“Work hard” does not necesarily mean “work long.”
It sounds like common sense: if you want to do more creative work, you work hard. Harder than everyone else. But meaningful work doesn’t have to lead to exhaustion at all: a few hours of total concentration and focus can change how you work and the progress you make. To attain peak productivity, you’ve got to have a plan.
Your best work happens when you are in the mental state of flow. In positive psychology, flow, also known as the zone, is the mental state of operation in which a person performing an activity is fully immersed in a feeling of energized focus, full involvement, and enjoyment in the process of the activity. You can achieve “flow” everyday if you know the best time to get the most out of your brain.
Whether you’re a morning person or a night owl, we all start our day at some point. And we all seem to start it differently. According to psychologist Ron Friedman, everyone has about 3 hours of “flow”.
“Typically, we have a window of about three hours where we’re really, really focused. We’re able to have some strong contributions in terms of planning, in terms of thinking, in terms of speaking well,” Friedman told Harvard Business Review.
It pays to find your “flow”
Creative work doesn’t have to be a 10-hour work day. You can actually do better and even more in less time. Time management is absolutely crucial for every creative professional but don’t get caught up in the effort trap.
“How you begin your morning often sets the tone and your attitude for the day. It can also derail or direct your focus. If you remain committed to good morning work habits, you won’t fall prey to feeling unproductive and distracted at the end of the day or week.” says Lynn Taylor, a workplace expert and author of Tame Your Terrible Office Tyrant; How to Manage Childish Boss Behavior and Thrive in Your Job.
In 1965, Kurt Vonnegut, a famous writer wrote a letter to his wife Jane about his daily writing habits, which was published in the book: Kurt Vonnegut: Letters.
“I awake at 5:30, work until 8:00, eat breakfast at home, work until 10:00, walk a few blocks into town, do errands, go to the nearby municipal swimming pool, which I have all to myself, and swim for half an hour, return home at 11:45, read the mail, eat lunch at noon. In the afternoon I do schoolwork, either teach or prepare.”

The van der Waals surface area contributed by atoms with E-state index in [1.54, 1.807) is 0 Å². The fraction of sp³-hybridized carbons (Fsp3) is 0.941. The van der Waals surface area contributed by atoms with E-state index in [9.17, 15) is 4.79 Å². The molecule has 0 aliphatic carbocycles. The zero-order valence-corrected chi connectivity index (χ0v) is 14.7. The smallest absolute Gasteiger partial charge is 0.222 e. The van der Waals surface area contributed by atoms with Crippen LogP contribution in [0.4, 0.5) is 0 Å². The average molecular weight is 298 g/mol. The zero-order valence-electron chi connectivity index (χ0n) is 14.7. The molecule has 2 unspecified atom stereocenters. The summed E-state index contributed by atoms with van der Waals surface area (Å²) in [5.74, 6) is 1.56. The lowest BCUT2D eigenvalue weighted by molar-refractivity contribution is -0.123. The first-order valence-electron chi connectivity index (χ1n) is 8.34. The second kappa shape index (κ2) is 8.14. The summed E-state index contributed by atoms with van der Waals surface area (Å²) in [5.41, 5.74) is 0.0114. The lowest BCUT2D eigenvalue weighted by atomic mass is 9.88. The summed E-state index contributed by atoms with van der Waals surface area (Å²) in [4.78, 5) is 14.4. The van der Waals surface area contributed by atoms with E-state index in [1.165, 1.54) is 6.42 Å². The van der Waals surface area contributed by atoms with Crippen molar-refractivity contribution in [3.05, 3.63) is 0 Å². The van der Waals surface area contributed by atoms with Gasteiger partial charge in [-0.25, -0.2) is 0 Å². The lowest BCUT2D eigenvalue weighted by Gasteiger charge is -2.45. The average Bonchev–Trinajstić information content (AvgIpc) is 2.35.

Many excellent writers, artists and creatives start work early in the morning? That’s no coincidence. They work on their tasks before the rest of the day gets out of control. Because creatives are ultimately responsible for every aspect of their work, allocating the right amount of time to the right tasks is critical to maximum productivity.
To better spend your time doing what matters, start by understanding where your time is spent and for how long. Measure your progress during that time of work. Compare different times of work and stick to your peak times.
Many companies in Sweden are trialling 6-hour days to see what effect they have on employees. A study shows employees have lower stress, and work better. Workers in Sweden are proving that spending less time in the workplace may actually be more productive.
Do the “right work” at the right time!
In Daily Rituals by Mason Currey, a compilation of artists’ and authors’ work routines, almost nobody reports spending more than four or five hours a day on their primary creative tasks. “A solid routine fosters a well-worn groove for one’s mental energies and helps stave off the tyranny of moods.” says Currey.
Consistent productivity makes you more productive with a positive sense of accomplishment. Increase the pace, not the hours at which you work and maintain that momentum until you get your tasks done.
If you’re going to work for a 4-hour block (for example), stick to shorter sprints in this block, like 30 minutes each. This allows you to take breaks of about 5–10 minutes, and makes the 4 hours more doable.
Here Oliver Burkeman’s (author of The Antidote: Happiness for People Who Can’t Stand Positive Thinking) advice on making the most of your creative time.
“The well-known advice to do the most important tasks first in the day is probably still the best; that way, even if you do lapse into busywork, you won’t be wasting your best energies on it. And if your work situation permits it, experiment with radically limiting your working hours: The added constraint tends to push the most vital work to center-stage. You could set electronic reminders through the day, as a prompt to ask if you need to change your focus.
The path to creative fulfilment and getting more done everyday might take a lot less effort than you think. “Working long” does not guarantee success. And “working hard” is not a reliable indicator of a day well spent.
People may not care how hard you work or how long it takes you to create meaningful work, but your tribe or audience expect you to show up and share. It matters that you do.
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